The most common answer to this problem is usually to read. Immersing yourself in great books in your genre will motivate and inspire you. The only difficulty is that sometimes those great books will make you feel more lacking. What could you possibly come up with that hasn’t already been said? My suggestion is that you try reading in a different discipline than your own: poetry to get a fiction writer thinking about character; fiction to lure a poet into diving deeper inside; real-life news articles to spur novelists into creating new “what if”s. Or extend your reach further, such as to the visual arts or music. Try attending a play and jot down notes in the dark. No form of artistic expression is exactly the same in terms of what it does best. If you’re a writer, you’ll sense the holes that writing would delve.

2. You freeze up when faced with an empty page.

This is similar to the first issue, but your anxiety is more formless. You’re so swamped with self-doubt, you can barely bring yourself to try. For this, I strongly recommend Julia Cameron’s advice in The Artist’s Way. She urges writers to start every morning with three pages of free writing. The only rule of morning pages is that there aren’t any rules. You could start each entry with “I hate blank pages” and complain for ten minutes. Cameron believes all that anxious stuff needs to be expunged. You may also find that within that time, you can’t help but shift from paralyzing fear to a more writerly preoccupation with expression. You think: What a great line of swearing. I should have a character say that! And you’re off. If you don’t want to write morning pages, instead try to limit your writing commitment with a timer. Agree to write for ten minutes – how bad could that be? Most writers find themselves resetting the timer again and again. In Bird by Bird, Anne Lamott reminds us that it’s okay to write shitty first drafts. Try not to be so hard on yourself.

3. You get stuck in the middle of a piece.

Sometimes you write yourself into a corner. The plot sticks or the character becomes unconvincing or the tension flatlines; you know something is wrong, but you don’t know what to do. Staring at the page in a panic only makes the problem worse. In her excellent New Yorker article, “Where Do Eureka Moments Come From?,” Maria Konnikova explains that a focused gaze works with analytic problem-solving, but when further insight is needed, we need to step away and allow ourselves to think more diffusely. In other words, try coffee first, but if that doesn’t help, then go for a walk. Or switch your attention to another project and mull this one over in the back of your mind. If you prefer to stay on task, another trick for writers is to build up the details of the scene. Convince yourself more completely of its reality. Sometimes it helps to go back to an earlier point in the story and work forward from there. You could also try to free write the scene a few different ways. If nothing else works, go out for a drink with a trusted writer friend and free talk the damn thing.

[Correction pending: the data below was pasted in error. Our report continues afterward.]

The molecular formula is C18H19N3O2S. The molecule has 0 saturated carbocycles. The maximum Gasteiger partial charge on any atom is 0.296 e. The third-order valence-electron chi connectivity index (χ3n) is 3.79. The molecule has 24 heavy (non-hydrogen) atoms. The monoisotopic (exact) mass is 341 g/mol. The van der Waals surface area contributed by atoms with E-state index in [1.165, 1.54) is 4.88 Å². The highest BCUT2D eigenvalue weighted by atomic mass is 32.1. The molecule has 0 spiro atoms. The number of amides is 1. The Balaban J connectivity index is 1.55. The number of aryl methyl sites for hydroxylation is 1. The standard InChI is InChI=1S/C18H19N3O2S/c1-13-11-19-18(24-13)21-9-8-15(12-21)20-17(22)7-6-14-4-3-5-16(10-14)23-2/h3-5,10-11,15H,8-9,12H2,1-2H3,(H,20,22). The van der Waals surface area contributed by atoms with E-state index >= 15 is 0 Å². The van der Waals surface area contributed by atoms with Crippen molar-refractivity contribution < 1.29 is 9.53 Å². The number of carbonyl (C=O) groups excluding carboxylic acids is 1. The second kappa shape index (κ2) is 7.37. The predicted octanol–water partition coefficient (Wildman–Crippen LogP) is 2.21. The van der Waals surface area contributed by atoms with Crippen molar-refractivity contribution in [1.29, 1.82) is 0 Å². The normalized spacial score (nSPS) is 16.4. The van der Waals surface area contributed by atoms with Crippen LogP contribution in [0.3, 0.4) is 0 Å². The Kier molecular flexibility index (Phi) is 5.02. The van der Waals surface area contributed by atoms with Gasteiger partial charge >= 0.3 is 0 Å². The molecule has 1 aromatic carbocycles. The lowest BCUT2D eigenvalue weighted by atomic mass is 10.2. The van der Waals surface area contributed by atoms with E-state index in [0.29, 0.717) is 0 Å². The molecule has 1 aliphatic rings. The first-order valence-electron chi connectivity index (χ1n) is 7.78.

4. You revise and revise, but never finish.

Many writers struggle to complete anything. As long as you’re still working on it, your novel, story or poem could always improve. You can dream and hope without fear. Rejection only happens if you finish and try to put your work out there. Unfortunately, if you never take that risk, then your work may never be read by others. You need to consider what it is you truly want. First and foremost, you should try to finish a piece for your own satisfaction. Think of seeking publication as a separate event. If you decide to pursue it, but are afraid of rejection, then you could try starting small. Send out a version to test the waters. At the same time, make a list of five more places. Some writers benefit from revising between submissions, but if this is your foible, you may want to resubmit as soon as a piece comes back. If it helps, think of yourself as two people: the creative writer and the businesslike submitter. Strip the process of emotional content as much as possible.

In a novel, when a character really wants something, we expect that to increase the stakes. Unless you have an ego of steel, anxiety is part of being an artist. Whether you’re sinking into other people’s art for inspiration or writing your morning pages or taking your issues for a walk, in every case, what you’re trying to do is block out the negative voices and let your focus return to the work. Resilience is key. Recommit as often as you need to.